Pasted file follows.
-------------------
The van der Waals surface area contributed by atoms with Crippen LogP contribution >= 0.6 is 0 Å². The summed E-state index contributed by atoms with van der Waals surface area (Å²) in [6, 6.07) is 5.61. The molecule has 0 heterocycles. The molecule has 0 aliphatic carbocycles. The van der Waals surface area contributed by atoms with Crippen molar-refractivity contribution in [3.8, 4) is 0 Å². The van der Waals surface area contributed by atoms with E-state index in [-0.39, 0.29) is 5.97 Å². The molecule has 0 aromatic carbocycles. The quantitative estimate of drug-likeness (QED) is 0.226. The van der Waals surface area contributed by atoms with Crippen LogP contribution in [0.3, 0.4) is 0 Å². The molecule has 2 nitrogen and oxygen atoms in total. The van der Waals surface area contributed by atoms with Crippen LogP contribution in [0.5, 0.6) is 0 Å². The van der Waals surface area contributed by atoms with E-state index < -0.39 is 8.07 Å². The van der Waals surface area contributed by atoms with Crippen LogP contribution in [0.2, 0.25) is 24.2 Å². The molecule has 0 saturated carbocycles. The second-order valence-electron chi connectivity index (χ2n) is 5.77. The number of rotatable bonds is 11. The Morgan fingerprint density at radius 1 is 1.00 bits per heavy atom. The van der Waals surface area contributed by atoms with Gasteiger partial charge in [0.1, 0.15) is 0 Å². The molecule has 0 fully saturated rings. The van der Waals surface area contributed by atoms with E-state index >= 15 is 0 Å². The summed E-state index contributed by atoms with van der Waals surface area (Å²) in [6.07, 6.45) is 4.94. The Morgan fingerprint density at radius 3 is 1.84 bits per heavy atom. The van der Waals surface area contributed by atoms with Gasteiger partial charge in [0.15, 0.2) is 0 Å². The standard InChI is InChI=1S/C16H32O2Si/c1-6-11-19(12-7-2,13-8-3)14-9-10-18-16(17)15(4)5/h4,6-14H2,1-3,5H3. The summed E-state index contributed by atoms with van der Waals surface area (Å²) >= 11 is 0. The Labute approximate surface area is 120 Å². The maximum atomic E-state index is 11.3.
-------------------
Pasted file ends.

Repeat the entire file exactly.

The van der Waals surface area contributed by atoms with Crippen LogP contribution >= 0.6 is 0 Å². The summed E-state index contributed by atoms with van der Waals surface area (Å²) in [6, 6.07) is 5.61. The molecule has 0 heterocycles. The molecule has 0 aliphatic carbocycles. The van der Waals surface area contributed by atoms with Crippen molar-refractivity contribution in [3.8, 4) is 0 Å². The van der Waals surface area contributed by atoms with E-state index in [-0.39, 0.29) is 5.97 Å². The molecule has 0 aromatic carbocycles. The quantitative estimate of drug-likeness (QED) is 0.226. The van der Waals surface area contributed by atoms with Crippen LogP contribution in [0.3, 0.4) is 0 Å². The molecule has 2 nitrogen and oxygen atoms in total. The van der Waals surface area contributed by atoms with Crippen LogP contribution in [0.5, 0.6) is 0 Å². The van der Waals surface area contributed by atoms with E-state index < -0.39 is 8.07 Å². The van der Waals surface area contributed by atoms with Crippen LogP contribution in [0.2, 0.25) is 24.2 Å². The molecule has 0 saturated carbocycles. The second-order valence-electron chi connectivity index (χ2n) is 5.77. The number of rotatable bonds is 11. The Morgan fingerprint density at radius 1 is 1.00 bits per heavy atom. The van der Waals surface area contributed by atoms with Gasteiger partial charge in [0.1, 0.15) is 0 Å². The molecule has 0 fully saturated rings. The van der Waals surface area contributed by atoms with E-state index >= 15 is 0 Å². The summed E-state index contributed by atoms with van der Waals surface area (Å²) in [6.07, 6.45) is 4.94. The Morgan fingerprint density at radius 3 is 1.84 bits per heavy atom. The van der Waals surface area contributed by atoms with Gasteiger partial charge in [0.15, 0.2) is 0 Å². The standard InChI is InChI=1S/C16H32O2Si/c1-6-11-19(12-7-2,13-8-3)14-9-10-18-16(17)15(4)5/h4,6-14H2,1-3,5H3. The summed E-state index contributed by atoms with van der Waals surface area (Å²) >= 11 is 0. The Labute approximate surface area is 120 Å². The maximum atomic E-state index is 11.3.